U-turn by Enfield Council in June sees twelve local families moved outside the south-east of England so far, reports Simon Allin, Local Democracy Reporter
Homeless families from Enfield have been sent to live in far-flung places including Leeds and Manchester since a major housing policy U-turn – but the council is still struggling to compete with other boroughs for available homes.
Council bosses have admitted that the authority’s new policy of relocating people outside London and the south-east – seen as a way of closing a £20million budget black hole on temporary housing – is proving more expensive than moving them within the capital.
However, the gross cost to the council of housing families within London is ultimately likely to be higher because they would spend longer in hotel accommodation waiting to be housed.
It comes as the authority takes a more “hardline” approach to housing homeless families, which could see it decide to make only one housing offer in future, rather than the current two, before discharging its legal duty to house them.
Faced with an acute housing shortage and a collapsing private rental sector, senior councillors agreed the policy shift, to moving families away from London and the south-east, in June.
The new policy is designed to reduce the use of bed and breakfast (B&B) types of temporary accommodation, such as hotels, which is expensive for the council and inappropriate for families. While B&Bs are deemed a last resort, they have increasingly been relied on as pressures mount, with hundreds in Enfield being housed in them this year.
Council reports reveal that, since June, twelve Enfield households have been moved outside London and the south-east, to cities including Leeds and Manchester.
Speaking during a meeting of the council’s housing scrutiny panel on Tuesday (26th), housing improvement director Duane Dyer said navigating the new market had been a “challenge” and that following the policy change most placements had continued to be made in London. Those who moved outside the capital had mostly done so voluntarily, he added.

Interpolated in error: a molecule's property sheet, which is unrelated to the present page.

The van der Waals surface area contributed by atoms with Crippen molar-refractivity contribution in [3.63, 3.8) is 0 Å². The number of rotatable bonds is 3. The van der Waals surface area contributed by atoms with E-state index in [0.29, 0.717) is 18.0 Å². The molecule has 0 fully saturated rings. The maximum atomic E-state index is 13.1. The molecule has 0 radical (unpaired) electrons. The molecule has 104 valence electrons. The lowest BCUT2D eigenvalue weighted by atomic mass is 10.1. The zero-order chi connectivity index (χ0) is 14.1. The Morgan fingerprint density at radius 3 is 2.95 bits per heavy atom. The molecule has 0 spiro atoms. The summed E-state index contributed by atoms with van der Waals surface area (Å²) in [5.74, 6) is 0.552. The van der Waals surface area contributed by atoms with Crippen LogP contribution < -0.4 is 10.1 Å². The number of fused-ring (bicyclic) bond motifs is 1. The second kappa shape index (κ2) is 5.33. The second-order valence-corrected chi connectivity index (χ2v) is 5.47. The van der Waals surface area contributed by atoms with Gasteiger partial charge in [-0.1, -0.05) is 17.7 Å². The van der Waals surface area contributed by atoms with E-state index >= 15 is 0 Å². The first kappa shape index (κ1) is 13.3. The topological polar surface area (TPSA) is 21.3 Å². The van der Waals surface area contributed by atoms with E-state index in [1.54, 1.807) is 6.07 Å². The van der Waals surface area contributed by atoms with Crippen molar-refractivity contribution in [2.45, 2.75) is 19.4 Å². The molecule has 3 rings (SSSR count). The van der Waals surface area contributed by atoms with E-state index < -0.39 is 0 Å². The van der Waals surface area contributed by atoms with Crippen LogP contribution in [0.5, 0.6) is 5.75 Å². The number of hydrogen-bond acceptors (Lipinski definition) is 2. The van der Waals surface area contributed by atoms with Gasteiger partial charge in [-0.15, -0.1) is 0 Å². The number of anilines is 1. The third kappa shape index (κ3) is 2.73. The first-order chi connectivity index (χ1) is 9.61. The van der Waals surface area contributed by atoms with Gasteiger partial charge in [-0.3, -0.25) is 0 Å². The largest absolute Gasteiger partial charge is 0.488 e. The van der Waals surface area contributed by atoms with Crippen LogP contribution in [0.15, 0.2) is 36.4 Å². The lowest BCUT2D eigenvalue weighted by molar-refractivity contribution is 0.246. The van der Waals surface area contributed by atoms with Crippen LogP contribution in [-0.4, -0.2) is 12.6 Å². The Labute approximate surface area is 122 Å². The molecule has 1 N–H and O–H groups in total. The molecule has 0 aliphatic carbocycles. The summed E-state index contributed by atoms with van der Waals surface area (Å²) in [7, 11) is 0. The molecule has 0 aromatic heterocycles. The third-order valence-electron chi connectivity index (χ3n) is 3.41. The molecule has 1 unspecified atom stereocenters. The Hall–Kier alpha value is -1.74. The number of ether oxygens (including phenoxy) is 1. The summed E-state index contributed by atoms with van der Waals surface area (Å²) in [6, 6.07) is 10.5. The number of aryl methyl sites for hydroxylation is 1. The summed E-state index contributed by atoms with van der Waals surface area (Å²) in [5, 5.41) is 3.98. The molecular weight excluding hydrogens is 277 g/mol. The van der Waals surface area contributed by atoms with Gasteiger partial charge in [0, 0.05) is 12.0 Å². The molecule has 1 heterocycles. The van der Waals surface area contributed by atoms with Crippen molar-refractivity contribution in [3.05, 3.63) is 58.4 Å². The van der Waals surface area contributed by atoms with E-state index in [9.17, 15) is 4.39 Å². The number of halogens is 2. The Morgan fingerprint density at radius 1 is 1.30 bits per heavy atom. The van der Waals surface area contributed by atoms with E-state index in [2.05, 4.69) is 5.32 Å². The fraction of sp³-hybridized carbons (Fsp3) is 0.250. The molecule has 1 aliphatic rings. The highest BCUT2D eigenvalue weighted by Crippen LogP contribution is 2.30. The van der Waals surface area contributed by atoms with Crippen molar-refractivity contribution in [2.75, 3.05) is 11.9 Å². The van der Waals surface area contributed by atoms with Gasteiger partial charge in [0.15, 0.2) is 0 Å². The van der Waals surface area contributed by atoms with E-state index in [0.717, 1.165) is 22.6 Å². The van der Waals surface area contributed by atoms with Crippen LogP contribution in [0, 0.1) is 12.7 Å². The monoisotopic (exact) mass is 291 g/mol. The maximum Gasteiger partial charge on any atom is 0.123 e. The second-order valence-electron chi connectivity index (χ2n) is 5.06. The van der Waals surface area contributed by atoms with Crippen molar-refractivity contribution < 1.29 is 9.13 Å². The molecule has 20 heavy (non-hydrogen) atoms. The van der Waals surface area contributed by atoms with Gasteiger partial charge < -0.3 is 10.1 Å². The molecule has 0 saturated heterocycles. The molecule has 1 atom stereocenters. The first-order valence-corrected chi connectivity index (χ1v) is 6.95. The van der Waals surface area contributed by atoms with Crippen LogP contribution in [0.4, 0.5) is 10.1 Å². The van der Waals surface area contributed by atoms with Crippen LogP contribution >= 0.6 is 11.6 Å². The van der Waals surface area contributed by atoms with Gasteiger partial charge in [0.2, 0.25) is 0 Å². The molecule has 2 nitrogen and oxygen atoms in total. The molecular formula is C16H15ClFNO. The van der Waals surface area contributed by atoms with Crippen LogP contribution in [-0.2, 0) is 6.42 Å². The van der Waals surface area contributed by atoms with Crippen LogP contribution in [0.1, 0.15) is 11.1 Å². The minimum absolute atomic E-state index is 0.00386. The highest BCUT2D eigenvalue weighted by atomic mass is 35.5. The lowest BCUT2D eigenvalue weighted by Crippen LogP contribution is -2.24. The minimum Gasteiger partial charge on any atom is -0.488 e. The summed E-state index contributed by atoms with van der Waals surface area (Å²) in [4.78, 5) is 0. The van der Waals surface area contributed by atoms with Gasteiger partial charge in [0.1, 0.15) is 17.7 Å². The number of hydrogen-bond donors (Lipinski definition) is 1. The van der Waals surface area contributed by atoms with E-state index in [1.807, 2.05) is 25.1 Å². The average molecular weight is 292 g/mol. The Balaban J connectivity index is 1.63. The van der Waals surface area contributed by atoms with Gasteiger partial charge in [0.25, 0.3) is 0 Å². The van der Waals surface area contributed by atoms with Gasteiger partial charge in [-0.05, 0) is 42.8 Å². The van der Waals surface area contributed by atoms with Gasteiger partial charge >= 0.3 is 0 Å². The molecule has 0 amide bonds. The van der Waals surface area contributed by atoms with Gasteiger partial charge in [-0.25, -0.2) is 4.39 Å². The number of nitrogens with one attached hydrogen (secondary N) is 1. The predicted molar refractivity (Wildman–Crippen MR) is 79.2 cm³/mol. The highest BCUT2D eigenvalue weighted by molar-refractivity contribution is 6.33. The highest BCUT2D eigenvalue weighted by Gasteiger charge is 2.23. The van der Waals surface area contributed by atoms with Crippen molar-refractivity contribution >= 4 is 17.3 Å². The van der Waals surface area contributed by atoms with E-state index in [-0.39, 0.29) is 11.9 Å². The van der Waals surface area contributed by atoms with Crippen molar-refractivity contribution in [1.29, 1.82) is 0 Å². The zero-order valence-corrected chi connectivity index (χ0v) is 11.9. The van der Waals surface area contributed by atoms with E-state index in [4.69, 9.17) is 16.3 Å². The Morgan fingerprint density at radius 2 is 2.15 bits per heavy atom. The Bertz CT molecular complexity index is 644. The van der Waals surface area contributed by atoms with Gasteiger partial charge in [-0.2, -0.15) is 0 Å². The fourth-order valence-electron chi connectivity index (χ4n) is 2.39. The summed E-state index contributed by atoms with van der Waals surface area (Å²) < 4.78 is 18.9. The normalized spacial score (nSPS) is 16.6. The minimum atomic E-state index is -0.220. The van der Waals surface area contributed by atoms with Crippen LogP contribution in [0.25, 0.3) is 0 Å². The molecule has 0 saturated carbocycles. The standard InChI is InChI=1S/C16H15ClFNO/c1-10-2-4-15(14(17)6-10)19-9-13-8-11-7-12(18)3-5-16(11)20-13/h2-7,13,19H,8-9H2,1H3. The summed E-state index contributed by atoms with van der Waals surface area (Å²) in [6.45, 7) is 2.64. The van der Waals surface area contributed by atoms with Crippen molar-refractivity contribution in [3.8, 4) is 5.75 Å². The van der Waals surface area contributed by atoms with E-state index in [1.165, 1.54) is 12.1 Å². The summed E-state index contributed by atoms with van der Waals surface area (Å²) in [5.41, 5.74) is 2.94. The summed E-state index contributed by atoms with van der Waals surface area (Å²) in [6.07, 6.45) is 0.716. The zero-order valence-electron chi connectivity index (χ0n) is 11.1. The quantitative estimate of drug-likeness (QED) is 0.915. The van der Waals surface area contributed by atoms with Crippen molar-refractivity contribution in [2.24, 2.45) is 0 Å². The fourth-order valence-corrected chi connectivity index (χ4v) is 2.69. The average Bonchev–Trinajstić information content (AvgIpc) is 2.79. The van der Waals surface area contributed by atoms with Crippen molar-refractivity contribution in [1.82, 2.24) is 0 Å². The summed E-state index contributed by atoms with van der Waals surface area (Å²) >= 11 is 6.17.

Duane explained that Enfield had been competing with Manchester and Birmingham as well as other London boroughs for available homes. A pan-London agreement to keep rent levels low in the capital did not apply elsewhere, meaning local authorities with more money than Enfield were able to pay over the odds for properties.
During the last three months, Duane said, the cost of moving a household within London was £4,333, compared to £5,162 outside of London. He added: “We are still going to be doing more targeted work to get into the arena outside of London. But it is a new space for us, and other local authorities within London have been doing this for about five years.”
Joanne Drew, the council’s director of housing and regeneration, said the gross cost to the council of moving homeless families within London was likely to be higher because they would spend longer in hotel accommodation – which costs around £100 per night – waiting to be housed.
The council has secured a £1m grant from the government to help residents relocate, and a total of £30,000 has so far been provided for the twelve households.
Duane revealed the longest time a family had spent in B&B accommodation provided by the council was one year, while the average stay was 164 days. He told the panel that the council would still be fulfilling its statutory duty to homeless people if it made one offer of housing instead of two. Some people were refusing homes of a “reasonable standard”, he added, meaning the council was spending money on empty properties.
Under questioning from the panel, Duane suggested that changing the policy to one offer could save the council more than £12,000 per household. He said people’s expectations about properties sometimes needed to be managed, as their grounds for rejecting housing offers – for example, that properties do not have a garden or are not near a park – are “not reasonable”.
The council is currently enforcing its two-offer policy more robustly. “Our policy is our policy,” Duane explained. “We are going to enforce our policy hardline. I think the weakness is that we have not been as hardline as we should have been.”
He said the council had been “very supportive” to homeless people but could not continue to be as supportive “because it will bankrupt us”.
Joanne told the panel that double the number of landlords were leaving the market than were joining, and that the reduction in rental accommodation – particularly for those on low incomes – was likely to be a “long-term change”.
The council is also tackling the crisis by offering incentive payments for landlords, purchasing properties in Luton and Milton Keynes through council-owned company Housing Gateway Ltd to offer as affordable rented homes, and encouraging people to find their own home using a dedicated scheme.
Earlier this month, senior councillors agreed to spend £330,000 on studies to test the feasibility of building modular homes on car parks and other sites within the borough to boost the supply of temporary accommodation.
George Savva, the council’s cabinet member for social housing, said that despite the worsening crisis the council was “not giving up” and would strive to house every homeless person, pointing out that hotel accommodation was “no good for the families, no good for children, and no good for our financial situation”.